A study recently published by Visser, Antheunis, and Schouten sort to look at how playing the online game, The World of Warcraft (WoW) affected players social competence and loneliness. Some of the major findings included that there were no direct effects between playing the game and a person's level of social competence or loneliness. That means that just because you play the online game, WoW, it doesn't automatically mean you tend to be more lonely or less socially competent (or vice-versa). The study also showed that the amount of time a person spends playing the game is also not related to loneliness or social competence. What they did find however, is that if you had a variety of communication partners in the game, a person is less likely to be lonely. In addition, if you tended to experiment with your identity more, you tended to be lonelier as well. The question becomes, why do less lonely players having more communication partners and experiment with their online identity less.
Some insight into this question comes from one of the members on the WOL support group. He thought that online games in which you get to shape your environment, so-called sandbox games, had a better chance of reducing loneliness than your basic run-of-the-mill action packed, violent games, such as WoW.
To me, there seems to be two distinct threads running through the findings of the study and the comments by the WOL member. One thread is the idea of authenticity. Online games give you the opportunity to pretend to be someone else, someone who is not you, to wear a mask, and hide your true self. Very much in real life, we do wear masks and hide our true selves from others for a variety of different reasons. One of the biggest ones is probably because we are afraid we will be rejected if we show our true selves to others. The problem with mask-wearing is that you can never truly connect with others, whether it be face-to-face, or online. You cannot share the deeper, more intimate aspects of your life with others and without that connection, the relationship will remain shallow and meaningless. This thread of authenticity is connected to the finding of identity experimentation, where the real self may be hidden behind a variety of experimental identities. Similarly sandbox games allows for a much more complex, rich, and revealing manifestation of one's self. It allows a person to really express who they are in a variety of ways beyond just the typical avatar in online gaming. Imagine creating a world that is a reflection of you and then having others interact with it. That is certainly a powerful tool of communication.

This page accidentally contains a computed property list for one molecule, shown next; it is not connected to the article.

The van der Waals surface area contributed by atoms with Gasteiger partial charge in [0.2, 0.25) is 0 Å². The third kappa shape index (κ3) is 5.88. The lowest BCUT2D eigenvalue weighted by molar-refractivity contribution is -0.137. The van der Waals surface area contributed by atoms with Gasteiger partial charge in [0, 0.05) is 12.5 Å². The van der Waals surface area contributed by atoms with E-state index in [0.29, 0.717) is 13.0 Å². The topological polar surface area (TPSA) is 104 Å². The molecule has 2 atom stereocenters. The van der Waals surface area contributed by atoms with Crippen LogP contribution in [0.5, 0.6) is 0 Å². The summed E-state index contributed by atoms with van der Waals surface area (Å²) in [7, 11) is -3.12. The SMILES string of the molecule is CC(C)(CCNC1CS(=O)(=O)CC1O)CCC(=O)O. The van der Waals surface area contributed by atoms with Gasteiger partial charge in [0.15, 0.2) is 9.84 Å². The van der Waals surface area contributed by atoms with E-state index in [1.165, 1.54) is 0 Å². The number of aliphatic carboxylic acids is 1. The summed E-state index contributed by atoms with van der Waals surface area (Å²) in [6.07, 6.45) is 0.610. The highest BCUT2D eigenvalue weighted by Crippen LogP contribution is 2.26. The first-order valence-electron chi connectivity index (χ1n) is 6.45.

The second thread is the idea that online gaming does not magically make things different. If a person is lonely offline, when he/she goes online, the difficulty of connecting with others still remains. It's no surprise that less lonely folks have an easier time having a wider variety of communication partners online, because they already have the skill set to do so. They already know how to initiate conversations, how to build collaborations, how to resolve conflict, how to ask probing questions, etc. But for lonely folk lacking that skill set, getting immersed in an online world won't make a difference. I think this fact is reflective in other areas online as well. I've heard many lonely folk say that online dating sites simply do not work. Perhaps that is true, but if you had difficulty dating offline, you are going to have difficulty dating online as well. Nothing changes except the means of communication. If you are, for example, a jealous person, it will become manifest in either medium.
Online gaming can certainly be a powerful tool for helping people connect with one another. However, if you are a lonely person, being able to use that tool to connect with others may still prove to be difficult.